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Home / Business / How much does it cost to own a car? – The Motley Fool

How much does it cost to own a car? – The Motley Fool



Unless you own a boat, there is a chance that your car is the biggest ticket you own after your house. It is a huge expense that most people cannot avoid, because unless you live in a handful of big cities with good public transport or ridesharing services, you need your own car to get around.

Most Americans fund a car because few have cash available to pay for such a large purchase. That payment – which usually contains quite a lot of interest – is only part of what is spent on car ownership every month.

In most cases, people also have insurance (a few states do not require it), maintenance costs, gas, and perhaps a parking fee, depending on where you live. The numbers tend to hike quite quickly, but many people do not really consider full price when buying a car.

  New cars at dealer.

Buying a new car is generally not cost effective. Source: Getty Images.

What does average American cost?

The average American spends $ 653 a month for car payments and car-related expenses, according to a survey of 2000 US adults made for The Zebra, an insurance comparison tool. It's a pretty hefty $ 7,836 a year to own a car and keep it on the road.

To put this into perspective, average Americans make $ 46,800 annually, according to data from the Bureau of Labor Statistics. This means that car expenses account for 1

7% of the average income of the average income.

Of course, it is possible to spend much less. It's actually probably smarter for most Americans to spend well under this number, but it requires smart decisions.

How to store a car

When buying a car, it is important to balance affordability and reliability. Buying a new car is almost never a good value, because the cars drop by 20% the other you drive them a lot. Imagine buying a stock that loses 20% in value guaranteed when you buy it, with a close guarantee it will be worth less as time goes on.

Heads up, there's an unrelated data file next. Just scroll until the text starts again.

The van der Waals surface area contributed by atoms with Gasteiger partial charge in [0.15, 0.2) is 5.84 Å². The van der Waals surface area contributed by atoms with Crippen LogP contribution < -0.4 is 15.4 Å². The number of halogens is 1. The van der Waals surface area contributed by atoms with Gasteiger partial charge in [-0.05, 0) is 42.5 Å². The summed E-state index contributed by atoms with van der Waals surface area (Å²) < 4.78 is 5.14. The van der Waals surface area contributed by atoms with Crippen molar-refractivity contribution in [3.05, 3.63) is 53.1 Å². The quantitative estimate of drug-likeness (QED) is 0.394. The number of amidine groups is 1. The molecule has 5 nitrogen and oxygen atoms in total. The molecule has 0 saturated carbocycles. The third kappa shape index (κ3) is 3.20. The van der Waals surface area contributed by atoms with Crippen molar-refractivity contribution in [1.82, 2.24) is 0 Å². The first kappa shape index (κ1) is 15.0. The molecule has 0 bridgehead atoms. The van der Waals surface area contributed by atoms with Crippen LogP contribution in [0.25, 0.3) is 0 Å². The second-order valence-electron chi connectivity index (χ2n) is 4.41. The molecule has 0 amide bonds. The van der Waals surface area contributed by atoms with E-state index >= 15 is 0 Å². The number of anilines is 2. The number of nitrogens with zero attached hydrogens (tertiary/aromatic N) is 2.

You want to be on the right side of the depreciation and generally it means buying a year old car or maybe a little older. It's usually the sweet spot to get something in good condition, where someone else has taken the depreciation.

Before you buy a car, you should also do your homework. Some vehicles have lower average repair needs and / or costs. Others cost more for even a simple oil change.

Use resources like Consumer Reports & # 39; Annual Used Car Purchase Guide to see the overview of the vehicle you plan to purchase. Cars can be difficult, as traditionally reliable models can have occasional bad years. You will also find in gas mileage, since cars in the same class can vary greatly.

And when it comes to getting loans, not all loan sources are created equal. If you have good credit, you will generally get better rates but get deals before going to the dealer. Credit unions often offer a better deal than traditional financing options, and you are not required to use the dealer's funding (although some dealers may act as you are).

Consider a car a necessary expense, but do what you can to keep those costs in check. It is possible if you are willing to drive the best car for what you need instead of the coolest or latest vehicle you can only afford.


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